In the upcoming 2019 UVSS election, students will have the choice of voting whether $3.00 of their annual student fees (or $1.50 for part-time students) continues to support the Vancouver Island Public Interest Research Group (VIPIRG).
VIPIRG is a non-profit organization that supports students in conducting independent research projects in the public interest and assisting with research-based coursework and practicums.The organization also offers financial support through small and large community grants as well as scholarships for domestic and international UVic students. VIPIRG runs a free textbook program and a reference library with a collection of varied books. VIPIRG hires seven UVic students each year.
The UVSS board voted to bring VIPIRG’s funding into question in the referendum due to a recent financial audit that allegedly shows fiscally irresponsible activity.
“[The audit] revealed a number of concerning internal control deficiencies as quoted from the audit, which can be seen in full on VIPIRG’s public documents,” says Eric Jakubowski, a Director-at-Large on the UVSS board of directors, and the official proponent of the referendum.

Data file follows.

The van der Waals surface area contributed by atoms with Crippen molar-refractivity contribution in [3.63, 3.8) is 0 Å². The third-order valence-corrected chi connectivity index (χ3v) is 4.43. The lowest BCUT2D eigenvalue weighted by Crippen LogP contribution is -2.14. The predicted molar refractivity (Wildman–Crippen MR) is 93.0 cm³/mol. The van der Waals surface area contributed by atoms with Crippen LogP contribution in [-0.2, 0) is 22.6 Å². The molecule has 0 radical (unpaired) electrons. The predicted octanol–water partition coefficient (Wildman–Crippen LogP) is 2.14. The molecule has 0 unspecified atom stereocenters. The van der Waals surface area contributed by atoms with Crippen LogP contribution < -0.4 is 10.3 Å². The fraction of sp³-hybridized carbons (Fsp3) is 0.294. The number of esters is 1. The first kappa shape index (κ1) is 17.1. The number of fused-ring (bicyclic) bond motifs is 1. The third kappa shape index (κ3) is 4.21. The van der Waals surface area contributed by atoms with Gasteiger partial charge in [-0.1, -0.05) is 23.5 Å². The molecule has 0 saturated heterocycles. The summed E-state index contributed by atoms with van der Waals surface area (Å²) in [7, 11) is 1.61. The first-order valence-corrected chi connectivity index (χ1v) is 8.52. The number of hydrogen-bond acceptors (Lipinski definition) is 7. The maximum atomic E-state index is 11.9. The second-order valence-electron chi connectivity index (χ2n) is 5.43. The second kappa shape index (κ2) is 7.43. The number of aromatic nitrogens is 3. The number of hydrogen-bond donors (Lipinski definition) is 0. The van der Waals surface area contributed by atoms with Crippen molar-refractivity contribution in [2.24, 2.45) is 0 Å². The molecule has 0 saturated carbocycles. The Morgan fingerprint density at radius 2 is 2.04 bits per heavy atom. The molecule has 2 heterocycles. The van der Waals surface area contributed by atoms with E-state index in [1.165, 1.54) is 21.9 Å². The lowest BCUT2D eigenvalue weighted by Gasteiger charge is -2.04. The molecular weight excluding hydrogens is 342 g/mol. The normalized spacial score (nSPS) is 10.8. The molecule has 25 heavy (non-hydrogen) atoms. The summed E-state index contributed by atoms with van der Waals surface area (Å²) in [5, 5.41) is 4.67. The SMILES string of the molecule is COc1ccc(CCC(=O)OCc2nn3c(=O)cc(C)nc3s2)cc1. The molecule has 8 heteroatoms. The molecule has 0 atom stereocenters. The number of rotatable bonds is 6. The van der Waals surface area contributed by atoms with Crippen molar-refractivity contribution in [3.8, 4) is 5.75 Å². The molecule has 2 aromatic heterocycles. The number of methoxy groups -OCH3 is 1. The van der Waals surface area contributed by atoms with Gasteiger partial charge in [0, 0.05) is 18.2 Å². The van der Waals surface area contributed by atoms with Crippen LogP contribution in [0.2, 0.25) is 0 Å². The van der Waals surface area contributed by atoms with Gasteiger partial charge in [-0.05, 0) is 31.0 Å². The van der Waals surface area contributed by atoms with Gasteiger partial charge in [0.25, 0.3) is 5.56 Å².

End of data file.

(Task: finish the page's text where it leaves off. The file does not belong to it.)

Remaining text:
“Any single one of these by itself is not especially bad but the combination of them was, to many members of the board.”
Jakubowksi adds that withdrawing VIPIRG’s funding will have little effect for students.
“On a broader scale, the UVSS’s most recent annual survey showed that 58 per cent of the 2 000 respondents had never even heard of VIPIRG,” he says. “I doubt students will feel any of the consequences other than lower student fees.”
Kadi Diallo, a research assistant with VIPIRG and the official opponent of the referendum, says that students will feel the consequences in reduced financial support, research and internship opportunities, and networking.
“Students often tell us about the connections they’ve made through VIPIRG,” she says. “There are very few opportunities, if any, to learn about and gain hands-on research experience, especially at the undergraduate level … [These opportunities] help prepare students for the job market or further education at the graduate level.”
“Students ought to have the right to decide if they feel that VIPIRG is spending their money appropriately,” says Jakubowski.
Of the four referendums on students’ ballots this year, this is the only one that is not being officially endorsed by the UVSS.